In 1215 Ghibelline Casale was sacked by the anti-Imperial forces of Alessandria and Vercelli together with the support of Milan. The saint's remains were removed to Alessandria along with other booty. In 1403 Casalese condottiere Facino Cane brought the relics back from Alessandria, following a military victory over that town.

The church of Sant’Evasio became a cathedral with the establishment of the Diocese of Casale in 1474.

At Pozzo Sant’Evasio (literally "Saint Evasius’s Well") in 1670 a church was erected over the miraculous spring, which had been turned into a well whose waters were reputed to cure diseases.

Feast daysEdit

Evasius's feast day was entered into the Roman Martyrology as 1 December, and it is on that day that he is celebrated in Asti. He is also the patron saint of Rocchetta Palafea in the Langhe, of Pedrengo in the Province of Bergamo (who were given some relics—part of a leg, and a bone from the foot—in 1609[2]), and of Bizzarone in the Province of Como.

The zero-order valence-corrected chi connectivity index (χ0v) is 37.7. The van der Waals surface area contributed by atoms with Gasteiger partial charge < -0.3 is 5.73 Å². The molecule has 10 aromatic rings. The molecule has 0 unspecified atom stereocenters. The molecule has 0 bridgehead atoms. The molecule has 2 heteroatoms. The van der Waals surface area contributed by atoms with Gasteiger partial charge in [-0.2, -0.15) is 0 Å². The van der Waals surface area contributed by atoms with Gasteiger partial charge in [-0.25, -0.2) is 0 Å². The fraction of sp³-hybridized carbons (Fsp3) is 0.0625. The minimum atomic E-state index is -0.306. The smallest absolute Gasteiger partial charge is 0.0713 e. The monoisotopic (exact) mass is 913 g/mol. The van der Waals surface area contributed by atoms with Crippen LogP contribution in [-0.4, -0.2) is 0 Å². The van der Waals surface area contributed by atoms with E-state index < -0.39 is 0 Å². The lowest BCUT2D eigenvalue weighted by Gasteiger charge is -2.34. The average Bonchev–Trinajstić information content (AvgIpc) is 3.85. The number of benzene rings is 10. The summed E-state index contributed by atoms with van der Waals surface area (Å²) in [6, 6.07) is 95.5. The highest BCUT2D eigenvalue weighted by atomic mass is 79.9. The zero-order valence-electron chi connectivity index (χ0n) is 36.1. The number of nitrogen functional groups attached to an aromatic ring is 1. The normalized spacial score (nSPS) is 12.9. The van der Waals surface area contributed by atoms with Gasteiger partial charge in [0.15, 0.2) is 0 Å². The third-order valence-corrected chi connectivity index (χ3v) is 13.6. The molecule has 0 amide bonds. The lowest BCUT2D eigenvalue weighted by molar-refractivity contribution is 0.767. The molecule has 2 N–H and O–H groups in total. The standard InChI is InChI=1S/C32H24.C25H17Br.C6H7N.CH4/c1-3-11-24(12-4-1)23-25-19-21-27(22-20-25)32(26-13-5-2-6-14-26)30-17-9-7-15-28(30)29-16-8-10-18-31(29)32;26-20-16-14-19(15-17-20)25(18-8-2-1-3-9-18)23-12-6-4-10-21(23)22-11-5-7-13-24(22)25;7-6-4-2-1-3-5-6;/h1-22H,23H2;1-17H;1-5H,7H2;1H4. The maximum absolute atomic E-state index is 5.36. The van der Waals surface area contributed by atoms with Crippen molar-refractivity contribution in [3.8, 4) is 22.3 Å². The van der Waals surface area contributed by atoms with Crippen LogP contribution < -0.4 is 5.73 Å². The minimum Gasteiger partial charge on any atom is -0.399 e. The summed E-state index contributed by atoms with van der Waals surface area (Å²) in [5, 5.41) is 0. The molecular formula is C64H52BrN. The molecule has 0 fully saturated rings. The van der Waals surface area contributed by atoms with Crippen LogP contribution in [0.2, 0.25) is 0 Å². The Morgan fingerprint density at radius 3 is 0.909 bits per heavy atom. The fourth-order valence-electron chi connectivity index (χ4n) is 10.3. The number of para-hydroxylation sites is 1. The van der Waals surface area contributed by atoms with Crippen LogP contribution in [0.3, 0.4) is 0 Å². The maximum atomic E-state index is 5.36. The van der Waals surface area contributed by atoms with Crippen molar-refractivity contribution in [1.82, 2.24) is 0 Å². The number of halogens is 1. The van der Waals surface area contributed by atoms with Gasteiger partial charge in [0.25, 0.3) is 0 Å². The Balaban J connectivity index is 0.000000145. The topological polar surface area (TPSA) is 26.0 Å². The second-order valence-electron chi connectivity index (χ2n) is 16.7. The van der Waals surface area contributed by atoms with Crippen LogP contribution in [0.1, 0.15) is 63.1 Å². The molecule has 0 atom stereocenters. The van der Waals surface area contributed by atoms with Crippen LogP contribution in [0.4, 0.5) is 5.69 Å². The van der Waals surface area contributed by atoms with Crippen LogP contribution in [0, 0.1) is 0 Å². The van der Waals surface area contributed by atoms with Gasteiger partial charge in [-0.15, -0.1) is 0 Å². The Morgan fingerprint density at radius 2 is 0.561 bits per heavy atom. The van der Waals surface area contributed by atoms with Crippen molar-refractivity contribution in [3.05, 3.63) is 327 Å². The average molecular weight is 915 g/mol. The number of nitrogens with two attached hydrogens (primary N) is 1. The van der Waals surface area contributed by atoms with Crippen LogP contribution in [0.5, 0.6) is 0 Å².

In Casale Monferrato in the Province of Alessandria he is the patron saint both of the Diocese and of the Commune. Here his feast is kept on 12 November in memory of the day on which Facino Cane returned the relics to the town.


  1. ^ December 1. Latin Saints of the Orthodox Patriarchate of Rome.
  2. ^ Giuseppe Cappelletti, Le chiese d'Italia della loro origine sino ai nostri giorni, 21 vols (Venice: 1844–70), XIV: Stati Sardi: Torino e le sue chiese suffraganee (1858), p. 586.


  • Duomo di Casale Monferrato | la storia | Sant'Evasio (in Italian)
  • Pieve di S. Giovanni di Mediliano (in Italian). See the section “Evasio e Valerio: due «martiri» di età longobarda?”
  • Fabio Arduino. "Sant'Evasio" (in Italian). Santi, beati e ricordi.
  • Grignolio, Idro (1983). Casale Monferrato. Casale Monferrato: Media editrice. pp. 6–7, 347.

Further readingEdit